3 Strategies to Reduce Your Debt

If you’re focused on minimizing or eliminating how much you owe, you may be wondering which debt to pay off first. Should credit cards be the priority? Or is paying down personal debt more important? The best way to know which debt to pay first is to assess what you can make as monthly debt payments without compromising your living situation.

The decision to pay down debt is a major one. Figuring out where to start can be overwhelming. The average personal debt owed by Canadians (excluding mortgages) is $20,739. You’re not alone in navigating this! There are good reasons for paying down credit card debt before personal debt and vice versa, but the answer will come down to your financial situation. If you’re not sure which debt to tackle first, we’ve outlined a few different approaches that may work for you.

Organize your debt with interest rates and balances

Determining the most important debt to pay off first comes down to your income, obligations, needs, and goals. Your repayment strategy should not add additional frustrations or stress to your life. Creating a list of all your credit card and personal debts is a great place to start. We recommend including details about the terms and conditions of each debt, interest rates, owed balances, and any other important information. This will help you get a real sense of where you’re at. It doesn’t matter how long the list is. It will help set some direction when it comes to choosing a repayment strategy. 

Once you’ve established what you owe, the next step is considering what your monthly budget is. Comparing how much money is coming in to how much money needs to go out can help you select which debt to start with. It also assists in avoiding additional financial issues down the road. 

All of the details in your debt list and budget can influence which one you pay first. Once you see it all laid out in front of you, you may realize that prioritizing the largest debt is what you feel most comfortable with, or you may realize that you’d prefer to tackle the one with the highest interest rate. Each person’s circumstance is different, but the process for determining a repayment plan is universal. 

To help you visualize your potential options, our debt repayment calculator outlines several repayment methods.

Paying debt by avalanche vs. snowball method

Once you’ve established the list of your credit card and personal debts and how much you can afford to pay, the next step is choosing your repayment approach. There are two main methods, one which focuses on paying the smallest debts first and one which focuses on paying off the highest interest debt first. These are referred to as the debt snowball method and the debt avalanche method. 

Your short- and long-term goals will point you to the method that makes sense for you. The avalanche method (high interest first) can allow you to save funds for other financial goals, like paying off student loans. On the other hand, the snowball method (smallest debts first) results in a series of quick wins. It can be motivating to knock off a few debts right away, which reinforces sticking to the strategy.

Regardless of which approach you choose, the most important thing is adhering to a plan and committing to monthly payments, as missed payments can impact your credit score. Your journey to being debt-free will be a lot easier if you resolve to be consistent.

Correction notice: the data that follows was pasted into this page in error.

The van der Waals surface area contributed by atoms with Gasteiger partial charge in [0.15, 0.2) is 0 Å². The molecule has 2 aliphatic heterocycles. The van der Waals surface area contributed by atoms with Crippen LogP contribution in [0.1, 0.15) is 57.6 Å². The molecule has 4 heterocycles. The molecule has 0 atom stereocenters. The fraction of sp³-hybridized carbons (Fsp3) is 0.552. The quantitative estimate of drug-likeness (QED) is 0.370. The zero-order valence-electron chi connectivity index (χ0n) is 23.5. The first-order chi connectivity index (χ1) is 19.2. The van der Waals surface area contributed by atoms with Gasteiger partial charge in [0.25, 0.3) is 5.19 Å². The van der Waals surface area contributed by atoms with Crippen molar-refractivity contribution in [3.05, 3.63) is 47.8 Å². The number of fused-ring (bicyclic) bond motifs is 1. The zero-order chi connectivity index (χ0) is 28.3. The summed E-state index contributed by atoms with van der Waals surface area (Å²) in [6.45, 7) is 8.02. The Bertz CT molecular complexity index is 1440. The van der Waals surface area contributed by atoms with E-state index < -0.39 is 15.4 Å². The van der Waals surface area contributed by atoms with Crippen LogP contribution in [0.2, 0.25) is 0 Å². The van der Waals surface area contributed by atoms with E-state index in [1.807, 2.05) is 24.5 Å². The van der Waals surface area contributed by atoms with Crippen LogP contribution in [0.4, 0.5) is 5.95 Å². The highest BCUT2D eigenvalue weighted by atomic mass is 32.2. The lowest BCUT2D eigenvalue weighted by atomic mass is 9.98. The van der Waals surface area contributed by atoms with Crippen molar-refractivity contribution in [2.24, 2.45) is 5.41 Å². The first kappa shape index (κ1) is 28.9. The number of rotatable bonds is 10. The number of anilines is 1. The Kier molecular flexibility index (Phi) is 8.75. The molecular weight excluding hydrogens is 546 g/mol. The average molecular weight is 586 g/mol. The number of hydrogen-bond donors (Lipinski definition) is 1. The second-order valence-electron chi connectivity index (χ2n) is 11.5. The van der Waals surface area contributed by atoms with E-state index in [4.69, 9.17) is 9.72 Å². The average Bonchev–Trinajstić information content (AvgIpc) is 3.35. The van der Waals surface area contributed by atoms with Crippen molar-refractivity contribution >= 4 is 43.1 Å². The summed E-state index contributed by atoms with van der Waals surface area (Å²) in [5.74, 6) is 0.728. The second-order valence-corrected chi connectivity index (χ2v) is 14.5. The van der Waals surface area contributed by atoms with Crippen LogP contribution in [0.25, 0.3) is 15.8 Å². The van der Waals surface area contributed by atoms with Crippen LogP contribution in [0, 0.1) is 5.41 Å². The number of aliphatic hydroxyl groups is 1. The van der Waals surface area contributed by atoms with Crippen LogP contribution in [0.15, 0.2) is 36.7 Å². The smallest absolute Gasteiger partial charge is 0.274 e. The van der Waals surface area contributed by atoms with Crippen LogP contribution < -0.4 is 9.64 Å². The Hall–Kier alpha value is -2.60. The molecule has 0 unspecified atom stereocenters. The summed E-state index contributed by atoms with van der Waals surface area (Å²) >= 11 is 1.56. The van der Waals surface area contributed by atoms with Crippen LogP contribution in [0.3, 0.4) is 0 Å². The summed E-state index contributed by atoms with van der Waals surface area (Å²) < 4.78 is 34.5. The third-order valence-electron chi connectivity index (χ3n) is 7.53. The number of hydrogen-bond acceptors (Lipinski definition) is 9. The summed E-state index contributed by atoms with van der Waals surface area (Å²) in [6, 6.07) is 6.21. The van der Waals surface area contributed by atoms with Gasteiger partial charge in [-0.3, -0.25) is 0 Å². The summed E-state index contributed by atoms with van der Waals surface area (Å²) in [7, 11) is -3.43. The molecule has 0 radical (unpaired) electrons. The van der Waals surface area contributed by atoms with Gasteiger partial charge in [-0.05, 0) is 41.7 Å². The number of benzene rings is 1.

Combine debt repayment methods

When trying to determine which debt to pay first, you can also choose to follow a balanced repayment strategy. Each person has their own needs and capabilities. A combination of the avalanche and snowball methods might be what works best. Emotions play a role in repayment as well. There might be certain debts that weigh on you more than others. 

The most important debt to pay off first is the one that is impacting you the most. If one of your main goals is to improve your credit score, then credit cards might be the first debt in your plan. Credit cards tend to have sky-high interest rates. When you pay down credit card debt (and don’t add to the balance), you are boosting the amount of credit you have. 

However, if you are prioritizing overall progress and less stress, you may want to start with smaller personal debt balances and work your way up to the bigger ones. As you pay off smaller debts, one at a time, you’ll likely wind up with more money to pay off the bigger debts. 

If you’re still feeling frustrated or overwhelmed, consolidating some or all of your personal debts and credit card bills might be another route to take. During consolidation, all debts are rolled into one loan, which has a consistent monthly payment. Some people find this more manageable and choose this option to pay down debt more quickly or have repayment become less of an interruption in their everyday life. For debt consolidation to be a viable option, the interest rate on the consolidation loan must be lower than the average rate of your current debts. 

If paying off a credit card is the priority, some people consider taking out a personal loan to do so. Getting a personal loan to pay off a credit card is a form of consolidation. With this strategy, you’ll have one monthly payment on your loan, and although they come with fees, personal loans often have lower interest rates than credit cards. 

No two debts are the same and no personal financial situation is the same. A customized repayment plan may be the right approach for you.

Pay off your personal debt

Our team of experts can help you make the decision that works best for you and your family, and help you get your debt under control. Contact us today to create a custom debt repayment plan.